A CPN consists of two types of nodes called places and transitions which are represented by ovals and rectangles, respectively. The places correspond to states of objects of the specified colour shown at their right-bottom. The CPN has five elementary colours (types) while the places have five colours consisting of combinations of the elementary colours, see Table 1. All place colours consist of a (physical or virtual) object and a train number. If a train number is not currently active in an object the empty train number variable e is used. Table 1 also contains a list of all variables used in the CPN. The transitions represent events causing state transitions of the objects, e.g., setting a route causes a Proceed signal, while a signal changes to a Stop aspect after a train enters the route block after the signal.
Table 1

Colour definitions and variables

Colour

Attributes

Variable

Train Number

list of train numbers

win

Window

list of window codes

TN, e

Route

list of route codes

r

Section

list of section codes

s

Signal

list of signal codes

sg

TNV

(train number, window)

 

ROUTE

(train number, route)

 

SECTION

(train number, section)

 

RS

(train number, route, section)

 

SIGNAL

(train number, signal)

 

The positions of train numbers in windows are collected in the place called ‘Train number position’ with colour TNV. There are four train number messages corresponding to inserting a new train number in some window, renumbering a train number, stepping a train number into a next window, and deleting a train number. These messages correspond to transitions in the CPN called Insert, Renumber, Step, and Delete, respectively. Insert generates a new pair (TN,win). Renumber maps (TN,win) into (TN’,win) for some TN’, which is represented by the function NewTN(TN,win). Delete just removes a pair (TN,win) from the CPN. Step is the most involved transition and puts a pair (TN,win) into a new position (TN,win’) using the function NextWin(TN,win). The functions NewTN and NewWin correspond to the internal logic of the train describer and are not specified in the CPN description: the results are just revealed in the messages read from the VTL-files. The transition Step also reveals the route r which had been locked for train number TN within the next window. This is represented by the function Route(TN,win’) with win’=NextWin(TN,win). So a Step corresponds to the VTL-file message: train number step from win to win’ over route r. After this message it is known that route r is active and being occupied by train number TN.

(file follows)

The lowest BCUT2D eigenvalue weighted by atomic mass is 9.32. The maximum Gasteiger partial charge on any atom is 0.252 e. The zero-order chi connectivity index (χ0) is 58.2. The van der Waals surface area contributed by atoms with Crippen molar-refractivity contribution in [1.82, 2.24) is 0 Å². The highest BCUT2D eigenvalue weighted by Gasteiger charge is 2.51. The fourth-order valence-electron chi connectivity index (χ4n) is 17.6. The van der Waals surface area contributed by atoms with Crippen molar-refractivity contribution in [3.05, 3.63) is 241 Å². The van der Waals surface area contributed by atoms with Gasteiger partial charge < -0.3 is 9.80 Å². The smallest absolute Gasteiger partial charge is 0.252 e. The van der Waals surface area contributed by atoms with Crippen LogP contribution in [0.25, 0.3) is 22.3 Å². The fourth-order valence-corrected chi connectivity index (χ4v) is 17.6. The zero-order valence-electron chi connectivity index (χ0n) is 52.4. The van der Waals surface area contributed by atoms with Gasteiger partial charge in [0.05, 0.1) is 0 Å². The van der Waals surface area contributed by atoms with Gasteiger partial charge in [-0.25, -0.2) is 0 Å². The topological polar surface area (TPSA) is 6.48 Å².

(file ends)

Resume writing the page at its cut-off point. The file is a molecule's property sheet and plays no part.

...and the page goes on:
An active route immediately triggers the transition ‘Enter route block’ which causes three state changes. First the active route r changes to an ‘Occupied route’. Second, the proceed signal at the front of route r, denoted by Signal(r), changes to a ‘Stop signal’. And third, the first section on route r, denoted by FirstSec(r), changes to an ‘Occupied section’ via the RS place ‘Sections in route block’ and transition ‘Enter section in route block’. When the latter transition fires the next section on the route NextSec(r,s) is also put into the place ‘Sections in route block’. This transition then fires successively until the last section in the route has been occupied, in which case NextSec(r,s) is empty. Hence, the locked sections in a route r get occupied one by one. A train number TN is attached to all objects in route r fired by ‘Enter route block’ and to the sections fired by ‘Enter section in route block’.

An Occupied section changes to a Free section if ‘Release section’ is fired, and at the same time the released sections are collected in the place ‘Sectional release route’. If all sections in a route r, denoted by Sections(TN,r), have been released the transition ‘Release route’ fires by which a route r becomes Inactive. If a route r is inactive, all its sections are free, and the signal at the front of the route is at danger, then the transition ‘Set route’ may fire, causing the route r to be Locked, all sections in the route Sections(s,r) to be Locked, and the signal Signal (r) to show a Proceed aspect. A locked route can again be used for a next train number Step.

The CPN description of the interlocking logic has been proved useful for deriving the functional design of the object-oriented Java program as considered in the next section. Moreover, it serves to explain the program to the railway staff.

3 The route conflict identification tool TNV conflict